The number of new therapies being approved for rare diseases is at an all-time high, but with only 133 new therapies approved since 2010, at this rate it will still take around 200 years to develop treatments for all rare diseases. Thus, although computational approaches to drug repurposing are in their infancy, the continued refinement of these approaches to expedite the discovery of drug-disease pairs will be of immense value to the field of rare diseases.
- Ekins S, Williams AJ, Krasowski MD, & Freundlich JS (2011). In silico repositioning of approved drugs for rare and neglected diseases. Drug discovery today, 16 (7-8), 298-310 PMID: 21376136
- Ertmer A, Gilch S, Yun SW, Flechsig E, Klebl B, Stein-Gerlach M, Klein MA, & Schätzl HM (2004). The tyrosine kinase inhibitor STI571 induces cellular clearance of PrPSc in prion-infected cells. The Journal of biological chemistry, 279 (40), 41918-27 PMID:15247213
- Gramatica R, Di Matteo T, Giorgetti S, Barbiani M, Bevec D, & Aste T (2014). Graph theory enables drug repurposing–how a mathematical model can drive the discovery of hidden mechanisms of action. PloS one, 9 (1) PMID: 24416311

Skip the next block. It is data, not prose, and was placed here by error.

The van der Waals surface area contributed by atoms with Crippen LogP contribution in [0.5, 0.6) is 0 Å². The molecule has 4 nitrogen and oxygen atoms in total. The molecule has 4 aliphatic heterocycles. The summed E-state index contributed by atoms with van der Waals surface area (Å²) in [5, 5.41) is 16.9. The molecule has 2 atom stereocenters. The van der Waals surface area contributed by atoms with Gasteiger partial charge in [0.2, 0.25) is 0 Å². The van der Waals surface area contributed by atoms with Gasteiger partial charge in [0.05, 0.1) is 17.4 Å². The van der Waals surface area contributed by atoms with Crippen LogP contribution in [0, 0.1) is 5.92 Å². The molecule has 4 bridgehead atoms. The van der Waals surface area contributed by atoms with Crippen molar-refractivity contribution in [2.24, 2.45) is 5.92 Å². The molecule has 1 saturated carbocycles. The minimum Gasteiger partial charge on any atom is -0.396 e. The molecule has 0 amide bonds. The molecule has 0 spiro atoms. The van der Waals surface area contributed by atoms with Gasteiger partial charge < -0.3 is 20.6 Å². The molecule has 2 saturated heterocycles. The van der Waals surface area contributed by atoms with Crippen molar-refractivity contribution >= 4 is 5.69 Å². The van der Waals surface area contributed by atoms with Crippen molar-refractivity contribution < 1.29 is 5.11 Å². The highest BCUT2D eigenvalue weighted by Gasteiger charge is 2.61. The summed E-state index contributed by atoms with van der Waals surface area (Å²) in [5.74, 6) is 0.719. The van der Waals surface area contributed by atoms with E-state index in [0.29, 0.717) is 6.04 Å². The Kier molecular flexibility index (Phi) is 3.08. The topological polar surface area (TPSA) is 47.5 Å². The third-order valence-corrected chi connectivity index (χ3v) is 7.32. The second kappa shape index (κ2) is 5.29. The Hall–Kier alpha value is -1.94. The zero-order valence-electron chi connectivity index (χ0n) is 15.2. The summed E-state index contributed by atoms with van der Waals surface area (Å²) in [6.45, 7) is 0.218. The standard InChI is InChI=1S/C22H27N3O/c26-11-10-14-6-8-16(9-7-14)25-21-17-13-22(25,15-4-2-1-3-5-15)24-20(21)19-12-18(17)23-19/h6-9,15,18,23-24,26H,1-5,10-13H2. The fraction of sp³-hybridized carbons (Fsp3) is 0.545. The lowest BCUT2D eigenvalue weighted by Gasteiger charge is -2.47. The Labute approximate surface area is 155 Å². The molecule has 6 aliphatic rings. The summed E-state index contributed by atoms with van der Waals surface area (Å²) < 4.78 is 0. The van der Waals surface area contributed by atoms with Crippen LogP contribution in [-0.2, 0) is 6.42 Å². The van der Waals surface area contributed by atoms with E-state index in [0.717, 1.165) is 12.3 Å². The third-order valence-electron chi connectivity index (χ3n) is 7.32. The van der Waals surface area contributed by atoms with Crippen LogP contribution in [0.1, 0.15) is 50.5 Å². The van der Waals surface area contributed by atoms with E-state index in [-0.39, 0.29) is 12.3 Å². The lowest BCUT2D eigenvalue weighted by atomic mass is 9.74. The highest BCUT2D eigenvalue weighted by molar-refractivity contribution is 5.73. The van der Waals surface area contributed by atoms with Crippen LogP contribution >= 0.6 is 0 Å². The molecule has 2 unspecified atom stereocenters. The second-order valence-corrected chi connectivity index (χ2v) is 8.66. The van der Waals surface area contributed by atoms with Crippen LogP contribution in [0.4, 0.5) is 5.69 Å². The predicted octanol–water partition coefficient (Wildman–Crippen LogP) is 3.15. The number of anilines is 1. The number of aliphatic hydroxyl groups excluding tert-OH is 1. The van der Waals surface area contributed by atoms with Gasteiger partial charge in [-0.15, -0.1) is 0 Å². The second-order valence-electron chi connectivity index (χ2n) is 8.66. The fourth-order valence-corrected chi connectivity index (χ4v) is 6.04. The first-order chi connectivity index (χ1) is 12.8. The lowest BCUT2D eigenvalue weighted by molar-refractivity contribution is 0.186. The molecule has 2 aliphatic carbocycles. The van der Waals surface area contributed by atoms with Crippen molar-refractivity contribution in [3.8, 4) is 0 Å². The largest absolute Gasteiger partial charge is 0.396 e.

- Liu Z, Fang H, Reagan K, Xu X, Mendrick DL, Slikker W Jr, & Tong W (2013). In silico drug repositioning: what we need to know.Drug discovery today, 18 (3-4), 110-5 PMID: 22935104
- Prasse A, Zissel G, Lützen N, Schupp J, Schmiedlin R, Gonzalez-Rey E, Rensing-Ehl A, Bacher G, Cavalli V, Bevec D, Delgado M, & Müller-Quernheim J (2010). Inhaled vasoactive intestinal peptide exerts immunoregulatory effects in sarcoidosis. American journal of respiratory and critical care medicine, 182 (4), 540-8 PMID: 20442436
- Schlatterer SD, Acker CM, & Davies P (2011). c-Abl in neurodegenerative disease. Journal of molecular neuroscience : MN, 45(3), 445-52 PMID: 21728062
- Teo SK, Stirling DI, & Zeldis JB (2005). Thalidomide as a novel therapeutic agent: new uses for an old product. Drug discovery today, 10 (2), 107-14 PMID: 15718159
www.bhdsyndrome.org – the primary online resource for anyone interested in BHD Syndrome.